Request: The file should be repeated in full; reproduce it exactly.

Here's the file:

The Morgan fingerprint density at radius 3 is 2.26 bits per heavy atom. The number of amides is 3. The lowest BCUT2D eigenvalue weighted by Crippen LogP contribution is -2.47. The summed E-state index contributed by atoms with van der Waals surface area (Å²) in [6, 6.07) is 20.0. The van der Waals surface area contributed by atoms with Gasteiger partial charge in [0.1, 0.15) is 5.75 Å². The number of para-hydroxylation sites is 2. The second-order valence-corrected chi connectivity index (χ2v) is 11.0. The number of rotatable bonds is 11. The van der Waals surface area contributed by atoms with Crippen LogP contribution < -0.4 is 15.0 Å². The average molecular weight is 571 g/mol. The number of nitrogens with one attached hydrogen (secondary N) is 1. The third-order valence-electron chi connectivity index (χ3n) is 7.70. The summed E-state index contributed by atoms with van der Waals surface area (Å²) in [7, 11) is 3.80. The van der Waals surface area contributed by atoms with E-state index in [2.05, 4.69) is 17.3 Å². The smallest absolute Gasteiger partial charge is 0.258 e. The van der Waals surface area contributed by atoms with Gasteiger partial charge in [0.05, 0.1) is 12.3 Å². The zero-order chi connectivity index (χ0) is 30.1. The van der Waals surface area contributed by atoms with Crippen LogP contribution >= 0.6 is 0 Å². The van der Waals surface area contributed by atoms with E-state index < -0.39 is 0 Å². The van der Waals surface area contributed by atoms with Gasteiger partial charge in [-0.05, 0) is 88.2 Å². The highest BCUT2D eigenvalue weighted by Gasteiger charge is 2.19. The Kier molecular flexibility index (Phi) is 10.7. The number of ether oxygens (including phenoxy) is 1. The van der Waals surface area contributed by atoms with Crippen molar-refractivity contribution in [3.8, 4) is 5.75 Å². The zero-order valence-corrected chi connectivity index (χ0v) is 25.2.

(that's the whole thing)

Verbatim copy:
The Morgan fingerprint density at radius 3 is 2.26 bits per heavy atom. The number of amides is 3. The lowest BCUT2D eigenvalue weighted by Crippen LogP contribution is -2.47. The summed E-state index contributed by atoms with van der Waals surface area (Å²) in [6, 6.07) is 20.0. The van der Waals surface area contributed by atoms with Gasteiger partial charge in [0.1, 0.15) is 5.75 Å². The number of para-hydroxylation sites is 2. The second-order valence-corrected chi connectivity index (χ2v) is 11.0. The number of rotatable bonds is 11. The van der Waals surface area contributed by atoms with Crippen LogP contribution < -0.4 is 15.0 Å². The average molecular weight is 571 g/mol. The number of nitrogens with one attached hydrogen (secondary N) is 1. The third-order valence-electron chi connectivity index (χ3n) is 7.70. The summed E-state index contributed by atoms with van der Waals surface area (Å²) in [7, 11) is 3.80. The van der Waals surface area contributed by atoms with E-state index in [2.05, 4.69) is 17.3 Å². The smallest absolute Gasteiger partial charge is 0.258 e. The van der Waals surface area contributed by atoms with Gasteiger partial charge in [0.05, 0.1) is 12.3 Å². The zero-order chi connectivity index (χ0) is 30.1. The van der Waals surface area contributed by atoms with Crippen LogP contribution >= 0.6 is 0 Å². The van der Waals surface area contributed by atoms with E-state index < -0.39 is 0 Å². The van der Waals surface area contributed by atoms with Gasteiger partial charge in [-0.05, 0) is 88.2 Å². The highest BCUT2D eigenvalue weighted by Gasteiger charge is 2.19. The Kier molecular flexibility index (Phi) is 10.7. The number of ether oxygens (including phenoxy) is 1. The van der Waals surface area contributed by atoms with Crippen molar-refractivity contribution in [3.8, 4) is 5.75 Å². The zero-order valence-corrected chi connectivity index (χ0v) is 25.2.